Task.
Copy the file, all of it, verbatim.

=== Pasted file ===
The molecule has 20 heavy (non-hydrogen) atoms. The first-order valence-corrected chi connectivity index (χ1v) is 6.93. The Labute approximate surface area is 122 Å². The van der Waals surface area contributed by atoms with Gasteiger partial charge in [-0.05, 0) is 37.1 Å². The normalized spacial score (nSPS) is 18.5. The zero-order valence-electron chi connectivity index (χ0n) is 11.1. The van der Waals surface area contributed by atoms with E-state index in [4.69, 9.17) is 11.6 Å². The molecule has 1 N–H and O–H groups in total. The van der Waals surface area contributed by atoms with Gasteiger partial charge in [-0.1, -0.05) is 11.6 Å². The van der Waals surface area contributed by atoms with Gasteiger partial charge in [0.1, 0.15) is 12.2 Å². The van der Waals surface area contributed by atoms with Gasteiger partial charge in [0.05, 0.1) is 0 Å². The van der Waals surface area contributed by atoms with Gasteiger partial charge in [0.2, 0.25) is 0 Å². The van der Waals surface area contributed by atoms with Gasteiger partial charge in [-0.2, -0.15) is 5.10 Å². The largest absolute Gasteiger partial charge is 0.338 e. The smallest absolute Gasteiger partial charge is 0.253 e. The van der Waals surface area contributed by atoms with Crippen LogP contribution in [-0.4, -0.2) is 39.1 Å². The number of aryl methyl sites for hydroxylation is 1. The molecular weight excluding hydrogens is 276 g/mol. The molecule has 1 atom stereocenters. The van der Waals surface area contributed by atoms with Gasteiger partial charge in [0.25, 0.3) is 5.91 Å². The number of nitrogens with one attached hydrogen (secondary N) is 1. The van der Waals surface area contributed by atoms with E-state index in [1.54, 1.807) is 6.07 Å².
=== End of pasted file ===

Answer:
The molecule has 20 heavy (non-hydrogen) atoms. The first-order valence-corrected chi connectivity index (χ1v) is 6.93. The Labute approximate surface area is 122 Å². The van der Waals surface area contributed by atoms with Gasteiger partial charge in [-0.05, 0) is 37.1 Å². The normalized spacial score (nSPS) is 18.5. The zero-order valence-electron chi connectivity index (χ0n) is 11.1. The van der Waals surface area contributed by atoms with E-state index in [4.69, 9.17) is 11.6 Å². The molecule has 1 N–H and O–H groups in total. The van der Waals surface area contributed by atoms with Gasteiger partial charge in [-0.1, -0.05) is 11.6 Å². The van der Waals surface area contributed by atoms with Gasteiger partial charge in [0.1, 0.15) is 12.2 Å². The van der Waals surface area contributed by atoms with Gasteiger partial charge in [0.05, 0.1) is 0 Å². The van der Waals surface area contributed by atoms with Gasteiger partial charge in [0.2, 0.25) is 0 Å². The van der Waals surface area contributed by atoms with Gasteiger partial charge in [-0.2, -0.15) is 5.10 Å². The largest absolute Gasteiger partial charge is 0.338 e. The smallest absolute Gasteiger partial charge is 0.253 e. The van der Waals surface area contributed by atoms with Crippen LogP contribution in [-0.4, -0.2) is 39.1 Å². The number of aryl methyl sites for hydroxylation is 1. The molecular weight excluding hydrogens is 276 g/mol. The molecule has 1 atom stereocenters. The van der Waals surface area contributed by atoms with Gasteiger partial charge in [0.25, 0.3) is 5.91 Å². The number of nitrogens with one attached hydrogen (secondary N) is 1. The van der Waals surface area contributed by atoms with E-state index in [1.54, 1.807) is 6.07 Å².